Senators passed a bill to turn the transition over to a commission, while the state's largest newspaper called the plan a giveaway for private firms.
Governor Terry Branstad’s plan to turn Iowa’s $4.2 billion Medicaid program over to managed care hit stiff opposition in the state Legislature last week, with the Senate voting to create a commission to handle the process.
The bill’s sponsor, Sen. Amanda, Ragan, said legislators need more say in the process. Several legislators criticized Branstad’s longtime Human Services Director (DHS), Charles Palmer, for recommending closing 2 mental health facilities without adequate involvement from lawmakers. Democrats in the Senate from approve Palmer’s reappointment for him to say in his job.
And on Sunday, the state’s largest newspaper, the Des Moines Register, published a blistering editorial, under the headline, “Medicaid plan is a gift for private firms.”
The newspaper drew on numbers from a series of town hall meetings that DHS has held around the state, writing, “They emphasize that Medicaid has grown 73% since 2003. They do not share that the cost of employer-based health insurance in Iowa has grown about 80% over the same period. …”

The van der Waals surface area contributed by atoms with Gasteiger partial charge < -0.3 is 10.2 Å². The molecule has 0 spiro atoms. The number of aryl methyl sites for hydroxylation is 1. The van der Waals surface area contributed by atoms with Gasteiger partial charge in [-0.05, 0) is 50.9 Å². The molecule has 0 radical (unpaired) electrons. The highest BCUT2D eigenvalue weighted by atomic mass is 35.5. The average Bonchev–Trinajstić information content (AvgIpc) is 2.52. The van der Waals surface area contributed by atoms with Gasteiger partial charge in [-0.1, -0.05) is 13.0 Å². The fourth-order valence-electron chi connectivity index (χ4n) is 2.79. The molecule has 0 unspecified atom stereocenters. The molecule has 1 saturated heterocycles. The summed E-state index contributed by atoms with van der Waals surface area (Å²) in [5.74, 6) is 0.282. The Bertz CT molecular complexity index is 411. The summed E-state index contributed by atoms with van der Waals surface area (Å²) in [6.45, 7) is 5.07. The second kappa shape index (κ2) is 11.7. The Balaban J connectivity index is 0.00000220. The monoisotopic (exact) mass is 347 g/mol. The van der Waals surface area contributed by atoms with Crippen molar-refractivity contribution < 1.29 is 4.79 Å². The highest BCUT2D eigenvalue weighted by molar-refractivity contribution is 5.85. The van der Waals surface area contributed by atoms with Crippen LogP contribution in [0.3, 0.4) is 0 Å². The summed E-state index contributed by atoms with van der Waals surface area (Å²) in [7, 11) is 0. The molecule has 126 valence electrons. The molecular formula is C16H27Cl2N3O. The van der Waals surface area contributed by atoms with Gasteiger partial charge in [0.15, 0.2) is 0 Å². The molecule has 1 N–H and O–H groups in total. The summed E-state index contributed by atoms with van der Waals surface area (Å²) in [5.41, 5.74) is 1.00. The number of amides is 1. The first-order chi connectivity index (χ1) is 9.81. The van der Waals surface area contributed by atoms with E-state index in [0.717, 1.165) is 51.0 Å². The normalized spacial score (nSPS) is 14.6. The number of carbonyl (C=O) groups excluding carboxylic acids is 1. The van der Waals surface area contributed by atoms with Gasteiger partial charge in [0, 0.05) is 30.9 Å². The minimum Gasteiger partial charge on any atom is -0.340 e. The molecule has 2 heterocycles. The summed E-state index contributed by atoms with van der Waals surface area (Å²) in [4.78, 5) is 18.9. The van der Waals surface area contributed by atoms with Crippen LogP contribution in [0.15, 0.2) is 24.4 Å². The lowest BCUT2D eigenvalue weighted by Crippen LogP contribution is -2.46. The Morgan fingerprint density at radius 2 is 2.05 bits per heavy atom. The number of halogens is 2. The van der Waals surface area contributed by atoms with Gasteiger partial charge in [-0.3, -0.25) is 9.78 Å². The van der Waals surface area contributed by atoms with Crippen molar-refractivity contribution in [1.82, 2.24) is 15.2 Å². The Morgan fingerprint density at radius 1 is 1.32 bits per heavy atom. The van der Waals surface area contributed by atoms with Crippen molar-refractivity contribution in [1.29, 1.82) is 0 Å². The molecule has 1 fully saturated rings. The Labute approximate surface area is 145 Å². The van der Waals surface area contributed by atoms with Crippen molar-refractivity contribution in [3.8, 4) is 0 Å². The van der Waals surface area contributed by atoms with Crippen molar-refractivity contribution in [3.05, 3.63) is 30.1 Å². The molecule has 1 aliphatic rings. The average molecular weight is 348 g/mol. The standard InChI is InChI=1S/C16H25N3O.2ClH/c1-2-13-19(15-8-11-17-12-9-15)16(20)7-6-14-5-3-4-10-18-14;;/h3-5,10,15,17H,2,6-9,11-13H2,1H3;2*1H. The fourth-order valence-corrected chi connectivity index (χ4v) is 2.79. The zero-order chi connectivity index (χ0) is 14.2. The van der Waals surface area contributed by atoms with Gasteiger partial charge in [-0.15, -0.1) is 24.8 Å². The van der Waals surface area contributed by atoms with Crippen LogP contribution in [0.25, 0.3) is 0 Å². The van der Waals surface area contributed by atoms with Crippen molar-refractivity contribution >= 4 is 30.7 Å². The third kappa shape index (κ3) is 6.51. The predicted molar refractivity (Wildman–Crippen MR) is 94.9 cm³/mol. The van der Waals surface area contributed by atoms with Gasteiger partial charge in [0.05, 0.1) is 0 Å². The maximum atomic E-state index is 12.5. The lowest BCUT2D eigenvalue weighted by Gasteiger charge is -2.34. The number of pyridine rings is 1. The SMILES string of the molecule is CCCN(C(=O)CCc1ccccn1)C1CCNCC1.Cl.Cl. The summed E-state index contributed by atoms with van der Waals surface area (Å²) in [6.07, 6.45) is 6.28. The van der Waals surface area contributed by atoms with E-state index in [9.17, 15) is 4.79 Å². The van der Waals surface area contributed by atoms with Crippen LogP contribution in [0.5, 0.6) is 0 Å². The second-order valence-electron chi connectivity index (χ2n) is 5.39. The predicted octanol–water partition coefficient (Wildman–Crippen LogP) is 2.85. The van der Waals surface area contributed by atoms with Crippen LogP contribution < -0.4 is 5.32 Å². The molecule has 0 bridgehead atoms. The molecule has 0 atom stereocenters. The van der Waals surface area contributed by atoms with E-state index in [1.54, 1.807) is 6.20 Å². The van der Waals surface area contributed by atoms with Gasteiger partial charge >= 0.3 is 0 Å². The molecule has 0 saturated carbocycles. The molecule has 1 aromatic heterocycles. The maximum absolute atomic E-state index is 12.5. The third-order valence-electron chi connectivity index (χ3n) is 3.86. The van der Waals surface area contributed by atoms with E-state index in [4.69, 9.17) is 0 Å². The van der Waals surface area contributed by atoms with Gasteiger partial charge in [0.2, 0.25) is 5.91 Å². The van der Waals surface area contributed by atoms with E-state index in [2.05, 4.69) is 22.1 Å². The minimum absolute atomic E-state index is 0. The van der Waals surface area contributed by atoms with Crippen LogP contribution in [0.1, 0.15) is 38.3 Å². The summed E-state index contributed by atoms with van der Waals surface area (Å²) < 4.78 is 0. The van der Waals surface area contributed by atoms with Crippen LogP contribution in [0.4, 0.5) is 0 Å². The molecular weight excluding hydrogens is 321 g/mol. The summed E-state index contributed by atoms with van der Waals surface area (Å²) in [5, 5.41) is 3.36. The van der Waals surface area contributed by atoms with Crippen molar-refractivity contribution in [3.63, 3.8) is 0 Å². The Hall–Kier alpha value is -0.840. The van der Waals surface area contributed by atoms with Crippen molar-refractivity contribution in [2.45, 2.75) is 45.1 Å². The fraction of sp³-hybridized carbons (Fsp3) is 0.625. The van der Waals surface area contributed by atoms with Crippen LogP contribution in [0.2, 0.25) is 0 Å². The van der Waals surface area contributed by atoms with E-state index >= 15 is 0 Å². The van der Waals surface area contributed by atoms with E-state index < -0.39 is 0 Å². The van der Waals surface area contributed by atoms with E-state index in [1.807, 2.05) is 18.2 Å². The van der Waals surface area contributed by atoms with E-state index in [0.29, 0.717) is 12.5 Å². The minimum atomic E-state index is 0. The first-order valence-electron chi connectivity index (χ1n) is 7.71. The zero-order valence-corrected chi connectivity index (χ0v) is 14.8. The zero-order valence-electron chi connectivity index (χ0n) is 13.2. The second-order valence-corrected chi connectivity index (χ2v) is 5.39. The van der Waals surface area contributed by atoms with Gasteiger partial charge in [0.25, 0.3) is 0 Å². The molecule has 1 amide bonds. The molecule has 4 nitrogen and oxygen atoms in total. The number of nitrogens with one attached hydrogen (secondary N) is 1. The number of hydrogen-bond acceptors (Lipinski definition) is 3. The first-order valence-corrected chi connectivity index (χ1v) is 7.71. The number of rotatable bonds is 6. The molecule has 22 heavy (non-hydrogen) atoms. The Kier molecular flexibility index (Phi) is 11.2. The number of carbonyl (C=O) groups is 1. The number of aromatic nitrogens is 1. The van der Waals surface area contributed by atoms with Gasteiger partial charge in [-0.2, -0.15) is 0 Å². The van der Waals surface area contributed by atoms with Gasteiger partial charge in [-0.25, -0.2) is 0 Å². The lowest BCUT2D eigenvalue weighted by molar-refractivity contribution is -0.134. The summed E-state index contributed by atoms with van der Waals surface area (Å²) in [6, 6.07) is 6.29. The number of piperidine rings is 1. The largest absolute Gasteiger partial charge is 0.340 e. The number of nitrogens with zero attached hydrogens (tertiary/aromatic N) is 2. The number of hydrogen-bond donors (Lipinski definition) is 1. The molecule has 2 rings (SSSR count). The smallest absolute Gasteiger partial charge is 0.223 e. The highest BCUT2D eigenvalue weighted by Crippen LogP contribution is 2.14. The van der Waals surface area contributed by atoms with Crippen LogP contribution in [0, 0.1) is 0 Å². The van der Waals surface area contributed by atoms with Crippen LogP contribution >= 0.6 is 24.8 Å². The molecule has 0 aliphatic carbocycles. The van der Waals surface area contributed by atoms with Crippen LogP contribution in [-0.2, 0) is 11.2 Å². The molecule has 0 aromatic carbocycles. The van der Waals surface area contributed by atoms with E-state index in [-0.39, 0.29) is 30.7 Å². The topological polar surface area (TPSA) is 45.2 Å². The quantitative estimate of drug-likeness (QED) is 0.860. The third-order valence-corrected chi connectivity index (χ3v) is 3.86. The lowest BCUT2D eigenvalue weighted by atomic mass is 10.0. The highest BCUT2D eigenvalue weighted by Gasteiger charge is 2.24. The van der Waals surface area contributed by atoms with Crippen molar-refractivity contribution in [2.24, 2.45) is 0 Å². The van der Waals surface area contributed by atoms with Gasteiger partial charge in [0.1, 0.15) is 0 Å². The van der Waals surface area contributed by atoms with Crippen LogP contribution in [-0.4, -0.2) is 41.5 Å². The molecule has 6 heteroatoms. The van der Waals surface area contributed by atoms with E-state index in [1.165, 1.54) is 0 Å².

Also, the Register cited statistics that state Iowa’s per-person Medicaid costs are less than 29 other states and less than private coverage. For adults who are not seniors or disabled, costs are below 47 others states, according to the Kaiser Family Foundation, which regularly reports and tracks Medicaid data.
Multiple states have switched to managed care for Medicaid services to use a per-person monthly fee model to bring predictability to budgeting, which is one of the arguments being used in the Branstad administration’s pitch. Many transitions have been rocky, however, with complaints of disruptions of service, especially for vulnerable clients, some of whom became separated from longtime service providers.
The Iowa Hospital Association has voiced concerns about denial of services in a move to managed care.
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